Why We Fought: A Brief (Re)Classification of War Films

by Rich Grippaldi


This fall, Dreamworks Pictures released a new war film directed by Clint Eastwood, Flags of Our Fathers. Based on the book of the same name by James Bradley, the movie tells the tale of the famed flag-raising on Mt. Suribachi, Iwo Jima, on 23 February 1945 by five U.S. Marines and a U.S. Navy corpsman. The picture also follows the three flag-raisers who survived the immediate battle as they help promote the Seventh War Loan undertaken that May.

In a technical sense, Flags of Our Fathers will remind many of the 1998 film Saving Private Ryan or the 2001 HBO miniseries Band of Brothers. Those films share intense and gory combat sequences, washed-out film stocks, and camera movement that put the viewer in the middle of the action. They all share a new development in American war cinema: the film-makers took explicit pains to show late twentieth and early twenty-first century viewers why we fought.

Historians of American cinema have ably dissected the development of the war film in detail, two examples being Lawrence Suid in Guts and Glory (1978) and Jeanine Basinger in The World War II Combat Film (1986). This essay instead offers some brief remarks on a new phenomenon: how present-day war films explicitly justify the warfare of the past sixty years.

To present-day audiences, one series of wartime documentaries looms in the background: the Why We Fight series, directed by Frank Capra. Widely considered a master of propaganda, Capra took footage filmed by the Axis powers and turned it against them. But even then, explaining “why we fight,” to some degree, is subtle or implicit. Watching Waffen-SS troops goosestep down a city street is in itself innocuous. That footage bears no more meaning that watching newsreels of GIs marching through Paris on their way to the front in 1944. Without knowing who the Waffen-SS serve or for what their organization stands, the footage would not be effective in serving Capra’s purpose.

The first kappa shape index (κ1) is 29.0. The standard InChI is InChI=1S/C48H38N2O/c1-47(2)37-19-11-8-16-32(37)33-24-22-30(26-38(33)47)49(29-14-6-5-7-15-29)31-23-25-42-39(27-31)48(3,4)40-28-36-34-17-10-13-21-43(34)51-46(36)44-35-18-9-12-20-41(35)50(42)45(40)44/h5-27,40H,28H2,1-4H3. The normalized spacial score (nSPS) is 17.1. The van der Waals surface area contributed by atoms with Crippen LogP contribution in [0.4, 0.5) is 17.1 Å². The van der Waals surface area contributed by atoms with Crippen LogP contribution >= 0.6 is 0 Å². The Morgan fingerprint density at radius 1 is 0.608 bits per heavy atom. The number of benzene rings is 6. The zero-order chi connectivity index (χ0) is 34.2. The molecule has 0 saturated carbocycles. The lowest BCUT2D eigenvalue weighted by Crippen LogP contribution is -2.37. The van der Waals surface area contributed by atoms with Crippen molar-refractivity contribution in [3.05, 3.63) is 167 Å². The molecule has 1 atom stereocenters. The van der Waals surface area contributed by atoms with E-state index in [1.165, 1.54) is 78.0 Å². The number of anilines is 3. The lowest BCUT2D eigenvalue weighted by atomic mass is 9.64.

This quiet sense of “why we fight” informs the first series of war films.

  • The implicit “why we fight” film
    This period lasts from the beginnings of the genre, through the mid-1960s. Filmmakers provide clues as to for what American servicemen and women are fighting, although these add nothing to the combat story and might even detract from it. These include the kind American schoolmarm teaching Filipino children in Back to Bataan (1945); Marine Sgt. John Stryker (John Wayne) meeting up with a single mother in Honolulu before the decisive battle in Sands of Iwo Jima (1949); and mail calls in the middle of the Battle of the Bulge in Battleground (1949). Korean War films, often indistinguishable from WWII films except for setting, also qualify. See Nancy Brubaker’s (Grace Kelly) presence in Tokyo in The Bridges at Toko-Ri (1955). When nurses or women played a large role in the film, arguably the whole film invoked “why we fight” in the gendered subcontext of mid-century America. Examples of this genre include So Proudly We Hail! (1943) and, to a lesser extent, In Harm’s Way (1965).

  • The Fuller film
    There were always some directors who kept the focus solely on combat. Often these were B-movies that had neither time nor money for subplots. For better or for worse, Sam Fuller was the archetypical “pure combat” film director. The Steel Helmet (1951) and Fixed Bayonets! (1951) are two Korean War stories that deal with little more than combat. His magnum opus, The Big Red One (1980), gave one rifle squad in WWII combat tight focus. Lewis Milestone’s Pork Chop Hill (1959) follows Lieutenant Joe Clemons (Gregory Peck) as he leads his company in a desperate fight against Chinese troops in Korea. Other films fall into this category, with the stretching of “combat” to include high military leadership: The Longest Day (1962), In Harm’s Way (1965) and A Bridge Too Far (1977).

  • The ambivalent war film: the real world intrudes